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Sales Productivity

In our experience, salespeople miss sales objectives for four key reasons:

Problem #1: Salespeople fail to properly manage sales situations.

More opportunities are lost to NDI (No Decision, Inc.) or to OP (other priorities) than to any other competitors because salespeople fail to properly manage critical sales situations. When buyers do not see the value of the proposed offering and decide not to change from the status quo, it is often because the salesperson doesn’t understand their business problem, doesn’t effectively convey the value of the solution, or fails to access an officer with buying power.


  • Can your sales people deliver a compelling business case for the use of your products/services by prospects in your target industries?
  • Do prospects have reason to believe that your sales people can command the resources within your company necessary to deliver the promised results?
  • Do your sales people waste valuable time calling on the wrong people in prospect companies?
  • Does your sales force feel comfortable talking about the kinds of issues executive-level officers are concerned with?


  • Had a process to follow to help the client understand the cost of their problem as well as the value of solving it?
  • Knew how to prepare a factual business case for the use of your product in the prospect’s company, including cost benefits?
  • Could provide convincing evidence that your company had the expertise necessary to execute a successful transition?
  • Knew techniques to identify whether they were dealing with a decision-maker?
  • Were trained in how to gain access to decision-makers and in how to discuss issues and negotiate at this level?

Problem #2: Salespeople ineffectively use internal sales resources.

We find that salespeople often have excellent people and selling skills, but lack the specific industry knowledge needed to understand a prospect’s business problems and establish trust. We also find that salespeople often have high-value resources and experts available to help them bridge these gaps, but that they are not leveraged in the most effective, qualified or timely ways.


  • Do your sales people have difficulty explaining, in the prospect’s language, how your products can be used to solve business problems?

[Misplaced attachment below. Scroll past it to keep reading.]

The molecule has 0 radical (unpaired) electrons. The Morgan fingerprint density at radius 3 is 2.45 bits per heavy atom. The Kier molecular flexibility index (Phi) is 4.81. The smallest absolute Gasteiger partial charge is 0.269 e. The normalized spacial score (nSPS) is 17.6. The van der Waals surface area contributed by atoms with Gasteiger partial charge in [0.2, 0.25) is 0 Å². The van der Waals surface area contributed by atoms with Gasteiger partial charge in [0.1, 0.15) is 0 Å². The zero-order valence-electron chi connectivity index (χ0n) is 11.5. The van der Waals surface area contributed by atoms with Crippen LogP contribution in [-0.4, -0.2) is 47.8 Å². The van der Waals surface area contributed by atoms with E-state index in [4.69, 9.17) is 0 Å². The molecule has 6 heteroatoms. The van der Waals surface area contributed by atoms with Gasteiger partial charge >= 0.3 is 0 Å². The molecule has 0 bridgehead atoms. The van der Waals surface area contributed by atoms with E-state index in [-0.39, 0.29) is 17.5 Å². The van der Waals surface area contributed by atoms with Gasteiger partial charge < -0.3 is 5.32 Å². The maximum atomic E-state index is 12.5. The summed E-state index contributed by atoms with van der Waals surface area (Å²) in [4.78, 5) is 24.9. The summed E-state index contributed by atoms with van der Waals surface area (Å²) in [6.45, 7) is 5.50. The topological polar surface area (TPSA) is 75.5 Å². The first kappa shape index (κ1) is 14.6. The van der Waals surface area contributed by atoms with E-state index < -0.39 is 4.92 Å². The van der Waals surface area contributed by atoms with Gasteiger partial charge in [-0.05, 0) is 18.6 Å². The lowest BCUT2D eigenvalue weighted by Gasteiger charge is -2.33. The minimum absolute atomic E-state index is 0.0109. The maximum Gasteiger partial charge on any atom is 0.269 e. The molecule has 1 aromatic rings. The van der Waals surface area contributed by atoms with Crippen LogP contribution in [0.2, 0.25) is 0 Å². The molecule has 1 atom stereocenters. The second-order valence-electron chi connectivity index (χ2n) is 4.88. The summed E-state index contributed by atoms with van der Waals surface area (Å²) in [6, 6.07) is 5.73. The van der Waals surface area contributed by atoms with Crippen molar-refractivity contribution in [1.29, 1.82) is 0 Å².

• Does your company sometimes waste company resources delivering dog-and-pony shows to unqualified prospects that do not become buyers?
  • Do your company’s dog-and-pony shows address generic rather than prospect-specific business problems?


  • Had sales tools designed to help them discuss the specific business problems that your products and services are best able to solve?
  • What if they had guidelines for when and how each person in your organization should be used in the sales process, based on each person’s particular knowledge and skills?
  • Would it help if subject matter experts were trained in how to effectively help the salesperson prepare for meetings, discover problems, and position and present capabilities and the corresponding value?

Problem #3: Salespeople often spend too much time on unqualified opportunities.

We all know that not every sales situation is a winner, even when a prospect appears to be a “hot one.” Sometimes, there really is no “pain”, your solutions just aren’t a good fit for a prospect’s needs or budget, or the prospect may be using your company to justify a competitor’s offering or pricing.

We believe that, “if you must lose, it is best to lose early and cheaply.” Helping salespeople to recognize when and how to disqualify minimizes the amount of scarce company resources spent on unqualified deals, and the number of good opportunities lost while salespeople pursue poor prospects.


  • Do your sales people and your sales managers know how to identify poor prospects early, so that they can avoid wasting valuable time where there is little real chance of winning?


  • Had a set of objective criteria to qualify a prospect’s potential at each stage of the sales cycle?
  • Understood specific steps needed to move an opportunity to the next stage(s) of the sales cycle?
  • Had been trained in how to turn a poor opportunity into perhaps a good one?

Problem #4: Salespeople are not proactive and do not productively use social media.

Too many salespeople wait for opportunities to come to them instead of getting in front of opportunities. Salespeople should focus on reaching opportunities, building relationships and demonstrating thought leadership far earlier in the buying process, particularly since buyers in this 2.0 world are doing more research before reaching out to a salesperson.

When you are able to build credibility with a prospect before they have decided how to solve their problem, you are able to help them define their needs, budget, value justification, and are more likely to win their business (as the preferred or “Column A” vendor).

One of the most effective tools for accessing and influencing buyers early is social media, though we find that social media is largely overlooked, misused, or under-leveraged in this capacity. Let us help you with positioning your team as thought leaders in this 2.0 world.


  • Do your sales people avoid spending time on prospecting?
  • Have they been successful generating sales with their current approach to prospecting?
  • Do they regularly look for cross-sell or new opportunities with existing clients?


  • Had specific tools that would make their efforts more rewarding so they would be more interested in prospecting?
  • Had a regular account planning process to help identify opportunities within existing clients?
  • Leveraged provoking, challenging, or insightful statements as a way to help your prospect think or act differently?